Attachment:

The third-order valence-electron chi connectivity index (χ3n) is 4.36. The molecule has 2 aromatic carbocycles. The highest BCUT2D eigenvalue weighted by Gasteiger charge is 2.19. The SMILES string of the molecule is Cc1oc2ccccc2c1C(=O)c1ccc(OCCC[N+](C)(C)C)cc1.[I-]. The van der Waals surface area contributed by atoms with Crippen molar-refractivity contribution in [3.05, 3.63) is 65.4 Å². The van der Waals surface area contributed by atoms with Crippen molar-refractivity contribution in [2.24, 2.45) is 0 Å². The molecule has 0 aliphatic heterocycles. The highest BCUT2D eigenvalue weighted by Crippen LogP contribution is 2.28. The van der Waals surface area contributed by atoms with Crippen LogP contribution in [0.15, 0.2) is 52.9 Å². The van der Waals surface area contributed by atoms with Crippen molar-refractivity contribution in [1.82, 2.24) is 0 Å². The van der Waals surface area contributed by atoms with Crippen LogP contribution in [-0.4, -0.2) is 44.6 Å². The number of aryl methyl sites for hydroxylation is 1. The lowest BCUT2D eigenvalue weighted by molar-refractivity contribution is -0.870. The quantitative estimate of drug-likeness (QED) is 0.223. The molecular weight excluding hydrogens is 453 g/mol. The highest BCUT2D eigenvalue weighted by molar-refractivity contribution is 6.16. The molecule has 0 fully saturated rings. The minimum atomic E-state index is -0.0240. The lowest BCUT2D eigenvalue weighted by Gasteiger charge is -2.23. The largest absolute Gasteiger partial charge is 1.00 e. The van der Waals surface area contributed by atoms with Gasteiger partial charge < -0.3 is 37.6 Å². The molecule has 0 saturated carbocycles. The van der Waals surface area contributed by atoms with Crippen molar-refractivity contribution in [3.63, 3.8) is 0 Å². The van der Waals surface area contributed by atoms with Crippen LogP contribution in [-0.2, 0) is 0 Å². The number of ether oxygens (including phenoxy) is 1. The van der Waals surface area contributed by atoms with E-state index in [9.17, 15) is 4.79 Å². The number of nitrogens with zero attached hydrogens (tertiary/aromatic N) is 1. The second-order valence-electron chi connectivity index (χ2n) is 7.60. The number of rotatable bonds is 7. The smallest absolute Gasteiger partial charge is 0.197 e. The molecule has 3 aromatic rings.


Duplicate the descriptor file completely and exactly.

The third-order valence-electron chi connectivity index (χ3n) is 4.36. The molecule has 2 aromatic carbocycles. The highest BCUT2D eigenvalue weighted by Gasteiger charge is 2.19. The SMILES string of the molecule is Cc1oc2ccccc2c1C(=O)c1ccc(OCCC[N+](C)(C)C)cc1.[I-]. The van der Waals surface area contributed by atoms with Crippen molar-refractivity contribution in [3.05, 3.63) is 65.4 Å². The van der Waals surface area contributed by atoms with Crippen molar-refractivity contribution in [2.24, 2.45) is 0 Å². The molecule has 0 aliphatic heterocycles. The highest BCUT2D eigenvalue weighted by Crippen LogP contribution is 2.28. The van der Waals surface area contributed by atoms with Crippen LogP contribution in [0.15, 0.2) is 52.9 Å². The van der Waals surface area contributed by atoms with Crippen molar-refractivity contribution in [1.82, 2.24) is 0 Å². The van der Waals surface area contributed by atoms with Crippen LogP contribution in [-0.4, -0.2) is 44.6 Å². The number of aryl methyl sites for hydroxylation is 1. The lowest BCUT2D eigenvalue weighted by molar-refractivity contribution is -0.870. The quantitative estimate of drug-likeness (QED) is 0.223. The molecular weight excluding hydrogens is 453 g/mol. The highest BCUT2D eigenvalue weighted by molar-refractivity contribution is 6.16. The molecule has 0 fully saturated rings. The minimum atomic E-state index is -0.0240. The lowest BCUT2D eigenvalue weighted by Gasteiger charge is -2.23. The largest absolute Gasteiger partial charge is 1.00 e. The van der Waals surface area contributed by atoms with Gasteiger partial charge < -0.3 is 37.6 Å². The molecule has 0 saturated carbocycles. The van der Waals surface area contributed by atoms with Crippen molar-refractivity contribution in [3.63, 3.8) is 0 Å². The van der Waals surface area contributed by atoms with Crippen LogP contribution in [-0.2, 0) is 0 Å². The number of ether oxygens (including phenoxy) is 1. The van der Waals surface area contributed by atoms with E-state index in [9.17, 15) is 4.79 Å². The number of nitrogens with zero attached hydrogens (tertiary/aromatic N) is 1. The second-order valence-electron chi connectivity index (χ2n) is 7.60. The number of rotatable bonds is 7. The smallest absolute Gasteiger partial charge is 0.197 e. The molecule has 3 aromatic rings.